Mounting an efficient immune response to pathogens while avoiding damage to host tissues is the central task of the immune system. Emerging evidence has highlighted the contribution of the CD8(+) lineage of regulatory T cells to the maintenance of self-tolerance. Specific recognition of the MHC class Ib molecule Qa-1 complexed to peptides expressed by activated CD4(+) T cells by regulatory CD8(+) T cells triggers an inhibitory interaction that prevents autoimmune responses. Conversely, defective Qa-1-restricted CD8(+) regulatory activity can result in development of systemic autoimmune disease. Here, we review recent research into the cellular and molecular basis of these regulatory T cells, their mechanism of suppressive activity and the potential application of these insights into new treatments for autoimmune disease and cancer.
"T cells, a subpopulation of adaptive lymphocytes, play an important role in immunity to intracellular pathogens and tumors (Gattinoni et al. 2012; Klenerman and Hill 2005; Kuang et al. 2010; Lu et al. 2014). They also contribute to the regulation of pathologic processes such as autoimmune and allergic disorders (Huber et al. 2009; Kim and Cantor 2011; Loser et al. 2010; Tang et al. 2012; Visekruna et al. 2013). Naı¨ve CD8 ? "
[Show abstract][Hide abstract] ABSTRACT: It is well established that CD8(+) T cells constitute an important branch of adaptive immunity contributing to clearance of intracellular pathogens and providing long-term protection. These functions are mostly fulfilled by the best characterized subpopulation of CD8(+) T cells, the cytotoxic T lymphocytes (also called Tc1 cells), owing to their ability to kill infected cells and to secrete cytokines such as interferon-γ and tumor necrosis factor-α. However, there is growing evidence for alternative CD8(+) T cell fates influencing CD4(+) T-cell-mediated responses in the context of allergy, autoimmunity and infections. Thus, like subpopulations of CD4(+) T cells, also CD8(+) T cells under particular conditions acquire the expression of interleukin (IL)-4, IL-5, IL-9, IL-13, IL-17 or suppressive activity and thereby influence immune responses. The process of CD8(+) T-cell differentiation is dictated by antigen strength, co-stimulatory molecules and cytokines. These environmental cues induce transcription factors further specifying CD8(+) T-cell decision into Tc1, Tc2, Tc9, Tc17 or CD8(+) T regulatory fate. Here, we discuss our current understanding about functional diversity of effector CD8(+) T cells and contribution of transcription factors to this process.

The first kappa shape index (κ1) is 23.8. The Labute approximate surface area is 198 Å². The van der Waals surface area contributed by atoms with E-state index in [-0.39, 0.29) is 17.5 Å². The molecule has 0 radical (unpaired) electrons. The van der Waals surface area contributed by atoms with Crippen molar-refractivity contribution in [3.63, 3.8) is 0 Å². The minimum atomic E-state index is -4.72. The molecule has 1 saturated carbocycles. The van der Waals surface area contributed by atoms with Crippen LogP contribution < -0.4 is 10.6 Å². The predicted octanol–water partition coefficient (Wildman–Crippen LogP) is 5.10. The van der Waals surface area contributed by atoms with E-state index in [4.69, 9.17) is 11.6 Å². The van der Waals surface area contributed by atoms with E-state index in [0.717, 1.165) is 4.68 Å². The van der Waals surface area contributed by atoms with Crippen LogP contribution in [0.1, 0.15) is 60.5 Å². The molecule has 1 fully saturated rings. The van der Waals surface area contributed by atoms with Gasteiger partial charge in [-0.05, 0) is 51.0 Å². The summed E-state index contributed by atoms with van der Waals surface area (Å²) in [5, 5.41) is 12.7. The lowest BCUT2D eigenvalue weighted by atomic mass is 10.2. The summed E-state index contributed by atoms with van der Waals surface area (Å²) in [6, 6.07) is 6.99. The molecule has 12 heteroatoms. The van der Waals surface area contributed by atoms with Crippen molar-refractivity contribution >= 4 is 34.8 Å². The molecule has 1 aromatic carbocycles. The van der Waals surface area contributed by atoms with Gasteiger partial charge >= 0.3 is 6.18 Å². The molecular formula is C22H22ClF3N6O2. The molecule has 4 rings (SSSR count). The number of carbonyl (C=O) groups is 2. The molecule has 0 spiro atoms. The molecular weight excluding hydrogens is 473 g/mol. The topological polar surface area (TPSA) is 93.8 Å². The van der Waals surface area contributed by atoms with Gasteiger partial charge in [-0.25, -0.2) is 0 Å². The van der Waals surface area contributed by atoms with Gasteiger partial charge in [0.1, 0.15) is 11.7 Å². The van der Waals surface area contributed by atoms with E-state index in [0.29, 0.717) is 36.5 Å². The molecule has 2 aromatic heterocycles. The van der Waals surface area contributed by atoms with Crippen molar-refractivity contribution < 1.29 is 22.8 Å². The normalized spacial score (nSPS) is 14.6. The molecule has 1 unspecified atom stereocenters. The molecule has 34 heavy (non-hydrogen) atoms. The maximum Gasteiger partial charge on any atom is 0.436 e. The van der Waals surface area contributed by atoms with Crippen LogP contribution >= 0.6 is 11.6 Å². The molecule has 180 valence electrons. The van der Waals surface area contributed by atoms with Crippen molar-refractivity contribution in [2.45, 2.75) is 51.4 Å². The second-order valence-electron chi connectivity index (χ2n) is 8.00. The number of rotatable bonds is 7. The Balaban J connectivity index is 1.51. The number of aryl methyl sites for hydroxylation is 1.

Janine Gotot, Eveline Piotrowski, Martin S Otte, André P Tittel, Guo Linlin, Chen Yao, Karl Ziegelbauer, Ulf Panzer, Natalio Garbi, Christian Kurts, Friedrich Thaiss,
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